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STD and HIV Testing and Counseling


The Health Department provides confidential testing

  • Chlamydia

  • Gonorrhea


  • Syphilis

  • Hepatitis C

Once a diagnosis has been made the Health Department will either refer, treat, or counsel the patient based on the diagnosis.

Sexually transmitted diseases (STDs) are the most commonly reported infectious diseases in Kansas.  Chlamydia is the most common bacterial STD in the United States and in Kansas.  STD morbidity is driven by very complex social conditions, including poverty, racism, substance abuse, crime, family disruption, and media influences.

Chlamydia is a bacterial infection affecting the urinary and reproductive organs.  If left untreated it can lead to serious health problems.  Symptoms of Chlamydia may take up to 3 weeks to appear.  Some symptoms may include burning sensation when urinating, abnormal vaginal discharge, lower abdominal pain, pain during intercourse, and bleeding between menstrual periods.  Approximately 75% of all women infected with Chlamydia show no symptoms and may not seek testing or treatment.

Gonorrhea is a bacterial infection that can infect the urinary and reproductive tracts.  It often results in painful urination and thick discharge from the reproductive organs.  If left untreated it can lead to serious complications.  It is estimated that approximately 700,000 cases occur each year in the United States.  Many people have gonorrhea and do not even know it.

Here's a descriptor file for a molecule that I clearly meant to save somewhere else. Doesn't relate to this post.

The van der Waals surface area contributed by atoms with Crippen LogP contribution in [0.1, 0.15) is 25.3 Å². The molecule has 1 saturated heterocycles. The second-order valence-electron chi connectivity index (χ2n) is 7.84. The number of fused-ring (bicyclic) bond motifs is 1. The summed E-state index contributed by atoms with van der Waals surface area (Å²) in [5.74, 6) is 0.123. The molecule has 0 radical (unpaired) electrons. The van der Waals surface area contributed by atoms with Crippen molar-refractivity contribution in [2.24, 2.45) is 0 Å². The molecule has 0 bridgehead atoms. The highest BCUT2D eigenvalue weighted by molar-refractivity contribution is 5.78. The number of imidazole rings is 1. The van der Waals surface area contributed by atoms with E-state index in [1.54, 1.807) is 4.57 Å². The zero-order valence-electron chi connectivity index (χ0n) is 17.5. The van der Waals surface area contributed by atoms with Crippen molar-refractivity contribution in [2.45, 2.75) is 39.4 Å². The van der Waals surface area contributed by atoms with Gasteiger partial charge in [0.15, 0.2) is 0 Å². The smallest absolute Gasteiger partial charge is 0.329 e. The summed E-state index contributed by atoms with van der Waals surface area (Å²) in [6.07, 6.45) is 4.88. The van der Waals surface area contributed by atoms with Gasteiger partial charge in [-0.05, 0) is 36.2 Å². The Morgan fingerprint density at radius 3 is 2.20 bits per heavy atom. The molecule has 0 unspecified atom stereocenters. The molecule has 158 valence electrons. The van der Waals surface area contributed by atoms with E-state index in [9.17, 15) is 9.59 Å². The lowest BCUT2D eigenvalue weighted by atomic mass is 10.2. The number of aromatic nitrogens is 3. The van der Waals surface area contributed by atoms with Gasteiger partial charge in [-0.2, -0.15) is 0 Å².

HIV/AIDS AIDS is one of the leading causes of death for Americans between the ages of 25 and 44, according to the CDC.  AIDS is caused by HIV, which gradually destroys the body's ability to fight infections.  As a result, people with AIDS are at risk for many potentially serious illnesses.  HIV lives in certain body fluids such as blood, semen, vaginal fluids, and breast milk.  Symptoms of HIV may include swollen lymph nodes, fever, diarrhea, cough, shortness of breath, and weight loss. 

Syphilis is a bacterial infection that enters the body through direct contact with a syphilis sore.  Once inside the body, syphilis enters the bloodstream and may damage vital organs.  During the primary stage of syphilis a single, painless sore appears at the site of sexual contact.  The second stage may appear as a rash, swollen lymph glands and sore throat, which usually occurs about 6-12 weeks after infection.  During the final stage symptoms may disappear but the bacterium may still damage the heart, or cause paralysis, dementia, or even death if left untreated.


The safest way to prevent contracting any of these diseases is practicing safe sex.  If you believe you may have been exposed call the Health Department to schedule testing.


Copyright Marshall County Health Department